In 1642 the English Civil War began between Charles I and the Parliamentarians, and the Newcastle burgesses sided with the monarchy. In 1644 Cromwell's forces blockaded the river to prevent the royalist burgesses from profiting from their coal exports. As a result, London passed that winter almost without coal to burn. To ease this situation Parliament encouraged the export of coal from Blyth and from Wearside. Unfortunately not enough coal was available from those sources to replace the Tyne coal. In the winter of 1644, Scottish troops again crossed the border and Newcastle was besieged for three months before the garrison capitulated. The Scots occupied Northumberland and Durham for two years and taxes from the coal trade were used to pay for the occupying army. After the Civil War had ended, in 1648, Puritans replaced the Royalist burgesses on the Newcastle Corporation, but the new men were just as anxious to maintain Newcastle's trading monopoly as the burgesses that they replaced. It was at about this time, in 1655, that Ralph Gardiner of Chirton accused the Newcastle Corporation of "tyranny and oppression". He was imprisoned for illegally brewing in North Shields and contravening the monopoly of the Bakers and Brewers Company of Newcastle. Gardiner petitioned Parliament for the abolition of the regulations that forced traders to deal through Newcastle. His petition was unsuccessful.[1]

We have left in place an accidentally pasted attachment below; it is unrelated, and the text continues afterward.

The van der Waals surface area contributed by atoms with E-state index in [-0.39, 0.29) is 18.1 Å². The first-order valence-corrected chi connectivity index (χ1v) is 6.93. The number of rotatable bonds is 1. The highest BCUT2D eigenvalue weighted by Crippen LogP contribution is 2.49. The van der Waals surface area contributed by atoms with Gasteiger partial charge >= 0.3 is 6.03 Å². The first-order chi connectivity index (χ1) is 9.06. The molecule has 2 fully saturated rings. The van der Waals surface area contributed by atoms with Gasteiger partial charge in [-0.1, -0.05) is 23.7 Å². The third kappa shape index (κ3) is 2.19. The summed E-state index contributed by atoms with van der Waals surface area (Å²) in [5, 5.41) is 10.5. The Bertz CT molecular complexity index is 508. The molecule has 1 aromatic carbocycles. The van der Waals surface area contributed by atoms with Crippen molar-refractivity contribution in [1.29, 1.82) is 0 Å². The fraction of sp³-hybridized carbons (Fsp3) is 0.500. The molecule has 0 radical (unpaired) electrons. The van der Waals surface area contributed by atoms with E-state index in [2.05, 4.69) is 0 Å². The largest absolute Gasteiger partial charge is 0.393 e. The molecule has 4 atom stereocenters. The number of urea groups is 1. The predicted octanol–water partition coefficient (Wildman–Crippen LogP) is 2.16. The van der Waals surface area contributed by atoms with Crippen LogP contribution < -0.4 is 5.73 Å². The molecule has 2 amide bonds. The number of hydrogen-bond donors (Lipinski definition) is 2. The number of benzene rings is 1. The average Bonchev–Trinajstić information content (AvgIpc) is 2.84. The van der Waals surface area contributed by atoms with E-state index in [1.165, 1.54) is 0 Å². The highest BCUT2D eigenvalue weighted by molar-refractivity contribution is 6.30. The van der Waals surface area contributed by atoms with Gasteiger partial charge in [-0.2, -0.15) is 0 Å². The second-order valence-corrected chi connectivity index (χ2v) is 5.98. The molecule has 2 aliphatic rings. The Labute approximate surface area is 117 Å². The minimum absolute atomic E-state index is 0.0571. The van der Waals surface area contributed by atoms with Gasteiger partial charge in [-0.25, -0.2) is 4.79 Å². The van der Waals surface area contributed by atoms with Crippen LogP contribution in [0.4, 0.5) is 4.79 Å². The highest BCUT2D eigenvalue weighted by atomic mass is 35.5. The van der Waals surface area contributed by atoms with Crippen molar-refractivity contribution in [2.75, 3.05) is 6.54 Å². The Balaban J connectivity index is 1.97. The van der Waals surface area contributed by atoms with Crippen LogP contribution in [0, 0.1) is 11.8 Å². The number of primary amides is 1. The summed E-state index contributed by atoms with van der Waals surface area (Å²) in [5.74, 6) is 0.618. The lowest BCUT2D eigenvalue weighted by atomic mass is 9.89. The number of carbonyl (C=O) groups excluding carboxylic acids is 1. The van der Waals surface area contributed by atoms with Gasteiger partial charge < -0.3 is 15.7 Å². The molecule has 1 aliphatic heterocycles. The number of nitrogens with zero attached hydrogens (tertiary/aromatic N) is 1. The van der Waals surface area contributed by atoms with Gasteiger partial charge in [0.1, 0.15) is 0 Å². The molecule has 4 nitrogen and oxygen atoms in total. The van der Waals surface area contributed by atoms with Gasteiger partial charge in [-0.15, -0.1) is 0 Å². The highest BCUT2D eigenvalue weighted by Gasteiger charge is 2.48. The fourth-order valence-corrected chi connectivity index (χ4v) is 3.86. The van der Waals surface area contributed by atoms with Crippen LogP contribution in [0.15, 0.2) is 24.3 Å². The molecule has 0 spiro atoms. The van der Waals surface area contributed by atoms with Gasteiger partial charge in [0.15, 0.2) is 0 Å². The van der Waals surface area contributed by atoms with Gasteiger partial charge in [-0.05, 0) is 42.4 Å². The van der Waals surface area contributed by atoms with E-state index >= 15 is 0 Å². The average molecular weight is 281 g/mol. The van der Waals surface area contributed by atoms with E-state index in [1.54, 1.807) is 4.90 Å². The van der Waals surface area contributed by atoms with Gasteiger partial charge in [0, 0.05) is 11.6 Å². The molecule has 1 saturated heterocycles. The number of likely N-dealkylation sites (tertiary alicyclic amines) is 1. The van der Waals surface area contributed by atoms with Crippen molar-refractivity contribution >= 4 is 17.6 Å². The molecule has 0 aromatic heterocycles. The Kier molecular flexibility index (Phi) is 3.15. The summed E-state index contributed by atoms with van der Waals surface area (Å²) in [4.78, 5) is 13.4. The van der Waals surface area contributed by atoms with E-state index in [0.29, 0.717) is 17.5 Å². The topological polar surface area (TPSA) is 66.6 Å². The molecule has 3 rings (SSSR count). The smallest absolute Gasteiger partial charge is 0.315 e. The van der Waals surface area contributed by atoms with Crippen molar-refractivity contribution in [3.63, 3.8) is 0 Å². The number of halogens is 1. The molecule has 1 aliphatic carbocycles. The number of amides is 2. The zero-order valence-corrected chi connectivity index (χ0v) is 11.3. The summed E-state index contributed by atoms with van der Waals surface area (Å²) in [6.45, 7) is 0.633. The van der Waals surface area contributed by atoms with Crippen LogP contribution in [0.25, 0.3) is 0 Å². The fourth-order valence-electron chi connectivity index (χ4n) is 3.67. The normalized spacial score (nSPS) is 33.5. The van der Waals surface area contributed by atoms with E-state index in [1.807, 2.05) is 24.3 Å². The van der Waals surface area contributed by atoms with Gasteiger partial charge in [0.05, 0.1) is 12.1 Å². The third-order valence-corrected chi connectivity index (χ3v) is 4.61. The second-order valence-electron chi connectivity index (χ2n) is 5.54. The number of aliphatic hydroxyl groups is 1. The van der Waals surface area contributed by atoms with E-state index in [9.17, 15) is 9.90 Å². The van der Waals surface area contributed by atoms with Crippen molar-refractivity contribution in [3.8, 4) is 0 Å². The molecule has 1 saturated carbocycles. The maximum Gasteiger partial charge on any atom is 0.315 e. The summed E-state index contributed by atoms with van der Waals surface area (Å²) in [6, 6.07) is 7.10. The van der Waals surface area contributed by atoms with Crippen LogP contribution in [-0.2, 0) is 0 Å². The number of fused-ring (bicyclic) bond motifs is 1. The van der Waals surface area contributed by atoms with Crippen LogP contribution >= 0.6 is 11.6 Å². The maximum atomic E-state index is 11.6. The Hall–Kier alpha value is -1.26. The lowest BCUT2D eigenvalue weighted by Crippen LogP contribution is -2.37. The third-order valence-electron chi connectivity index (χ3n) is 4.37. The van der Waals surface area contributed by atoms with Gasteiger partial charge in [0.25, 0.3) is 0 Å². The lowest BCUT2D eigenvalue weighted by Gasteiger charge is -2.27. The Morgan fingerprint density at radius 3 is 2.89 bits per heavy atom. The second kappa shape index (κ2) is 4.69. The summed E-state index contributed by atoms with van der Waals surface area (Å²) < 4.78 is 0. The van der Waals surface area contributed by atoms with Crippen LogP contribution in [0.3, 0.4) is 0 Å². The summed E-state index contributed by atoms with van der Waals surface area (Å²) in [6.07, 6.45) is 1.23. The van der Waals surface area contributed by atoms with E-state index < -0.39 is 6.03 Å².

Eventual decline[edit]

The Civil War had allowed the River Wear to emerge as a competitor of the Tyne for coal exports. By 1660 the Tyne coal trade had recovered but was now only a third greater than the Wearside production. At this time the Newcastle Hostmen clashed with the Sunderland coal traders by claiming their charter rights and imposing a shilling tax on all coals exported from Sunderland. The Newcastle monopoly continued until between 1700 and 1750 the coal production increased to such an extent that non-Hostmen businessmen were drawn in. This seriously weakened the strength of the Hostmen and they would never again have such a stranglehold on the north-east coal trade.[3]

References[edit]

  1. ^ a b c d Marshall, Michael W (1997). Turning Tides. Keepgate Publishing Ltd. ISBN 1-899506-35-7. 
  2. ^ a b Moffat and Rosie (2005). Tyneside. Mainstream Publishing Ltd. ISBN 1-84596-119-6. 
  3. ^ a b c Fraser and Emsley (1973). Tyneside. David and Charles. ISBN 0-7153-5764-6. 

Black, Edwin, Internal Combustion (St. Martins Press 2006), probably has the most extensive documentation of the Hostmen's cartel, including footnotes. A large outtake from the book with even greater depth about the Hostmen can be seen on the book's website, www.internalcombustionbook.com.